The campaign appears to emanate from an egocentric world view which makes the American way of life the substance of its message despite the fact that, as most US observers who follow the Middle East acknowledge, this is not what the Arab or Muslim populations of the region take issue with. At the same time, the primary cause for the antagonism harboured in Arab and Islamic countries towards the US -- which is America's position on the Palestinian- Israeli conflict -- is deliberately skirted and ignored.
The campaign, moreover, chooses to address its audience as a nebulous and homogenised Muslim mass instead of specific peoples living within certain political contexts, be they Iraqis, Palestinians or Egyptians. As such, it does not formulate solutions or devise policies to redress any current grievances that they might entertain. The pattern makes sense when one views the current US media campaign for what it is: a form of "information warfare" that the Bush administration is working to incorporate as an integral part of its foreign policy. As such, it obscures issues and underscores others in a manner which is consistent with the administration's agenda.
In a 21 January interview broadcast on the PBS television programme "NewsHour, with Jim Lehrer", Charlotte Beers, the US State Department's undersecretary of public diplomacy and public affairs, who is in charge of the media campaign to win over the Muslim world, said: "I completely disagree with people that the number one issue is the Israeli-Palestinian issue although it is crucial." Beers instead spoke at length about the importance of containing "anti-American" sentiment within the Muslim world by means of sustained messages on how America embraces Muslims and how, contrary to "Muslims' beliefs", America does not embrace decadent lifestyles.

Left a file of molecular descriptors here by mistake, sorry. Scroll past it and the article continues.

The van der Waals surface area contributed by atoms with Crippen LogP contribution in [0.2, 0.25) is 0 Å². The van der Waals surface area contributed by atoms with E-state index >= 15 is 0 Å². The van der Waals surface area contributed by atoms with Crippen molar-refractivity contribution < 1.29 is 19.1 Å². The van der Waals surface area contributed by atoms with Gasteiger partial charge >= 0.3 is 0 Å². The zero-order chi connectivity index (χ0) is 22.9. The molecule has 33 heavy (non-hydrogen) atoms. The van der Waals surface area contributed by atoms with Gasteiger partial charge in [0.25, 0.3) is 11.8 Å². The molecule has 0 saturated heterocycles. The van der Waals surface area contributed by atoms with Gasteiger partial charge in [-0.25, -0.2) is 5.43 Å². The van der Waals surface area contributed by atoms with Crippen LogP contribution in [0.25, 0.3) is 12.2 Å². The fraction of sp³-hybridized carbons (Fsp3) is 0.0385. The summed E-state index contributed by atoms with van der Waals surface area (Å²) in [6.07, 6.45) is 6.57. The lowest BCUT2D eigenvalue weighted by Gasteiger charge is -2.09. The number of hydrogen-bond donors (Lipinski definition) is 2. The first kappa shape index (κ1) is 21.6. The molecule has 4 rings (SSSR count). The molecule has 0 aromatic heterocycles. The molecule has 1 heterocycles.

Finally, in another part of the world, as Jon Jeter writes in today's Washington Post:
At the heart of the election is an economic crisis that rivals the Great Depression era in the United States. Once Latin America's wealthiest economy, Argentina is in the midst of a five-year recession that hit bottom 16 months ago, when the government that succeeded Menem's ended his policy of linking the value of the Argentine peso to the U.S. dollar.
That policy had curbed hyperinflation, but many economists say it also destroyed local industries and jobs, which could not compete with the influx of foreign goods made suddenly competitive by the strong peso. Menem also accumulated unprecedented levels of foreign debt and privatized virtually all state-owned industries, efforts that don't sit well with many Argentines who have seen unemployment, poverty and crime soar to unprecedented levels.
Opinion polls show eight in 10 Argentines opposed the U.S. war against Iraq. During the Persian Gulf War 12 years ago, when Menem was president, Argentina and Honduras sent troops to fight alongside American forces -- the only Latin American countries to do so.
"There is this creeping anti-Americanism at play here," said Graciela Coatz-Romer Gil, a pollster and political consultant. "Our research shows that it's everywhere in Latin America but it's particularly strong here in Argentina. It's not only because of the war in Iraq but there is also this disappointment that the policies promoted by the United States since the end of the Cold War -- privatization, an open economy -- didn't produce here, and in fact, for the middle class . . . had disastrous consequences. They're the ones who lost their jobs."
Similar feelings hold among the European public, the Korean public, the Japanese public...
Perhaps the marketing geniuses in the State Department might consider that if a campaign is crashing in all markets it may be the product, not the advertising, that is at fault. They would probably be horrified to be accused of being the most postmodern White House on record but their insistence that message is all and reality is nothing is pomo gone mad.